One other form of treatment for SAD that has emerged recently is internet-based treatment (Andersson et al., 2014, 569). In this, patients use an online program that teaches them about SAD and how they can learn to be less affected by it. Many of these programs are similar to CBT in the material they present. Although the programs are usually self-guided, they involve some online contact with a therapist (Andersson et al., 2014, 569). This internet-based treatment appears to have a similar effectiveness to CBT that is done in person. However, more research would be helpful towards understanding how it could work best (Andersson et al., 2014, 581).
If more people with SAD were diagnosed, more of them could get treatment, which could reduce or alleviate their difficulties from the disorder. As mentioned earlier, one of the main reasons that so many people with social anxiety disorder are undiagnosed is that many of them never seek treatment. In some cases, this is simply due to a lack of awareness about the disorder; some people with SAD do not know that they have a condition that is shared by others and is treatable (Nardi, 2003, 1287). Therefore, raising awareness about would be one way to help those who have it ultimately get treatment. There have been educational campaigns in the media about anxiety disorders that have increased the number of people with these conditions who get treated (Nardi, 2003, 1287). Therefore, media campaigns that teach people about SAD would be an effective way to increase treatment for it.
The stigma associated with having a mental disorder is another reason that many people with SAD never seek treatment (Anderson et al., 2015, 131), so reducing this stigma could also help increase treatment for SAD. Doctors could carry materials about SAD that expose misconceptions and portray the disorder in a more respectful light. If these materials were shown to people with SAD when doctors recommend treatment to them, they might be more willing to get it (Anderson et al., 2015, 136).
SAD would also be diagnosed more frequently if primary care doctors recognized possible social anxiety more often, even in patients who did not come in for reasons related to it. Doctors could look out for possible signs of SAD, such as blushing and trembling (Zamorski & Ward, 2000, 251). If a doctor thinks that a patient might have SAD, he or she can ask the patient whether they experience social anxiety, initiating the process that could lead to diagnosis.
In medical settings, people with SAD may not want to talk much, and do not usually tell doctors about their difficulties without prompting. They are often reluctant to do so because they are embarrassed about their difficulties, do not think the doctor would take them seriously, or are not comfortable around authority figures (Stein & Stein 2008, 1116-1117). Therefore, doctors may need to ask patients about social anxiety specifically in order to get them to talk about it (Stein & Stein, 2008, 1117). Diagnosing a patient with SAD is likely to be easier if the doctor acts kind and understanding, rather than like a cold authority figure, and communicates that SAD is a common problem that he or she has knowledge of. Patients can also be given self-administered questionnaires that screen for the possibility of SAD, as in some cases this can help the doctor make a diagnosis (Stein & Stein, 2008, 1117). Patients should be encouraged to complement their treatment by trying to gradually increase their social activities (Schneier, 2006, 1034).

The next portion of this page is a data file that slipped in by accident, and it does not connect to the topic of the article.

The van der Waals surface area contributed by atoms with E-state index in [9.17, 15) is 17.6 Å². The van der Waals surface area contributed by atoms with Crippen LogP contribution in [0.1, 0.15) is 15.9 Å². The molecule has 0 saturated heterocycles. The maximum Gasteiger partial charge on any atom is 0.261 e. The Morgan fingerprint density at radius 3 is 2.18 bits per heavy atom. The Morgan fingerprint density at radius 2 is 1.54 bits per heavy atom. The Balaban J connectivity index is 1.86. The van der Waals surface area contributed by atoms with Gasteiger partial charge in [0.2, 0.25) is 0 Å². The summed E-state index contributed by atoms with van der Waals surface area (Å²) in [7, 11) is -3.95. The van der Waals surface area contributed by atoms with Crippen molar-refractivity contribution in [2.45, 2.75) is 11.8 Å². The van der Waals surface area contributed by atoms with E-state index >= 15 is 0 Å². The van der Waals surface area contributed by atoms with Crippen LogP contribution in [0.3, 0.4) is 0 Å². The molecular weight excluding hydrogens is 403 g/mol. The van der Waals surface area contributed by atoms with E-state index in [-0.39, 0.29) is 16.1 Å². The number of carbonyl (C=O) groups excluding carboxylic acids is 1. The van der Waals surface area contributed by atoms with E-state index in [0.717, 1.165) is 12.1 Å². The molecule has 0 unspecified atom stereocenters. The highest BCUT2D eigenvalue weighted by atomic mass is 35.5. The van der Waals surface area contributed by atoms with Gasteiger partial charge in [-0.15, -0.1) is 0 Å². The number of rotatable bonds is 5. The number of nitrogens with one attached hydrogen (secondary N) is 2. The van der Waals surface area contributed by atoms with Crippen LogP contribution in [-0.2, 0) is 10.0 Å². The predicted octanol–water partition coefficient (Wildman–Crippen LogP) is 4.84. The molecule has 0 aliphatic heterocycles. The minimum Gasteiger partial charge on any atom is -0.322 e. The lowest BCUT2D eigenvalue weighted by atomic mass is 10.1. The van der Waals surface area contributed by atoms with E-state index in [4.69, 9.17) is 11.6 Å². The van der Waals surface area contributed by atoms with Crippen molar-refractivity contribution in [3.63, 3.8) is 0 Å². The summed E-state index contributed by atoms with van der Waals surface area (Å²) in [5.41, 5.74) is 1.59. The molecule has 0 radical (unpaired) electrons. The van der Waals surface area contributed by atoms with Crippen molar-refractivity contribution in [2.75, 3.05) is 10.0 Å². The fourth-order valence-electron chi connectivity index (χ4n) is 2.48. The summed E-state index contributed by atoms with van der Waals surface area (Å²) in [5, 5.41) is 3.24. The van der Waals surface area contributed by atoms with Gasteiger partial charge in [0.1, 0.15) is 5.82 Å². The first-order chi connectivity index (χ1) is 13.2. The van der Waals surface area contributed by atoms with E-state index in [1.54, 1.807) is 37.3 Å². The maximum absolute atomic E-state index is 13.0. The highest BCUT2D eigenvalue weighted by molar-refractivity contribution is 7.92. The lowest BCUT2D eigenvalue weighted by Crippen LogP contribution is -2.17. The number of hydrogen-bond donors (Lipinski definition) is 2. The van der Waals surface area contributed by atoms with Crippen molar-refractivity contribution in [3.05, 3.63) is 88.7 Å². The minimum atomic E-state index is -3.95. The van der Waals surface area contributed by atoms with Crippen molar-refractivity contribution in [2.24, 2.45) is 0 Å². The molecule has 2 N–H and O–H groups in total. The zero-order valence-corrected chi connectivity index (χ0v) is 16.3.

Doctors and psychologists who treat people with SAD should also be conscious of the ways in which it can interact with other disorders. Among people who have major depressive disorder, those who have SAD in addition may be more likely to attempt suicide (Schneier, 2006, 1030). Therefore, practitioners who have a patient with both of these disorders should connect him or her with suicide prevention resources. People who have both alcoholism and SAD are less likely to use group treatments, such as Alcoholics Anonymous, than other alcoholics; they may also be more likely to have a relapse (Schneier, 2006, 1030). Therefore, practitioners who have such a patient should inform him or her about other strategies for controlling addiction.
There is some controversy over the designation of social anxiety disorder; some people believe that it simply describes shyness, a normally occurring personally trait that should not be medicalized and called a disorder (Stein & Stein, 2008, 1117). In this view, what some call SAD is simply a personal issue, not a health problem that should be addressed with medical intervention. However, “social… anxieties exist on a continuum”, and the traits of SAD occupy a more extreme place on this continuum than standard shyness (McNeil & Quentin, 2014, 271). SAD causes a great deal of distress to people who have it, sometimes in measurable ways (Stein & Stein, 2008, 1117); as mentioned, many people with SAD have difficulty keeping a job. Classifying SAD as a disorder indicates that these problems deserve serious attention and should be addressed with treatment, which improves the lives of people who get it. Although it is true that there is some subjectivity involved in deciding what should be called a disorder, in this case it seems appropriate and beneficial to recognize SAD as one.